The fixing of the distribution of labour by which labour and capital goods are allocated (function 1.) implies the achievement of all three balances:

  1. The belt of marginal utilities is achieved for each individual consumer.
  2. Marginal productivities of labour and capital in different branches of production are equalised by equalising earnings of labour and capital respectively in different branches of production.
  3. The balance between the present and the future is regulated by the interest rate, savings being balanced with investments, etc.

Economic theory is indeed able to show that the manner in which the market allocates labour and capital to the different branches of production conforms with the requirements of all three balances.

The second function of the market, the allocation of their respective shares to the persons participating in production, is incidental to the fulfilment of its first function. Income yealding resources are part of total goods and the prices of income yealding resources are in the closest interdependence with all other prices. In a market economy incomes are thus automatically linked up with the process of production, i.e. independence of incomes from the general process of economic life is here impossible. This is one of the most essential differences between a market society and a planned society where incomes are on principle independent from the position of the individual in the fabric of production.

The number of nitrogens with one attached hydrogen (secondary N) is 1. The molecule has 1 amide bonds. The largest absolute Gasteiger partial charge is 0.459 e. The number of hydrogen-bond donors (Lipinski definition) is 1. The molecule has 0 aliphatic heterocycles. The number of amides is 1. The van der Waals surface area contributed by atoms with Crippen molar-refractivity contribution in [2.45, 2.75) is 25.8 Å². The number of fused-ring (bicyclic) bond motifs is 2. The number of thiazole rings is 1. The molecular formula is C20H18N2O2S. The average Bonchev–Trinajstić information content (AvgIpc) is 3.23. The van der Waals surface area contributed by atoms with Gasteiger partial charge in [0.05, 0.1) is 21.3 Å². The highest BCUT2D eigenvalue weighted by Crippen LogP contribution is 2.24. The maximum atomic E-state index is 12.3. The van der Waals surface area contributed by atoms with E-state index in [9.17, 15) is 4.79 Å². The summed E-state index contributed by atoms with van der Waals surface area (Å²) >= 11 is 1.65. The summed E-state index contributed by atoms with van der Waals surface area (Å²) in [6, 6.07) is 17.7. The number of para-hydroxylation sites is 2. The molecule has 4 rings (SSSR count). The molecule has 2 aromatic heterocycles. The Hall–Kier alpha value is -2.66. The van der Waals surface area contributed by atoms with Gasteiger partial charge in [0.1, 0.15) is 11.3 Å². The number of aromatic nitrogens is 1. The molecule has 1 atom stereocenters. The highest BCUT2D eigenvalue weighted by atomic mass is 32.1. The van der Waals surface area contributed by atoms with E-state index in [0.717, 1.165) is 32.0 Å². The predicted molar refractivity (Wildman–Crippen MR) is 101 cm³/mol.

Price System and Original Allocation of Wealth

The price system can be theoretically deduced from the elementary factors of the economic system, i.e. from wants and resources. These given, the economic system is determined.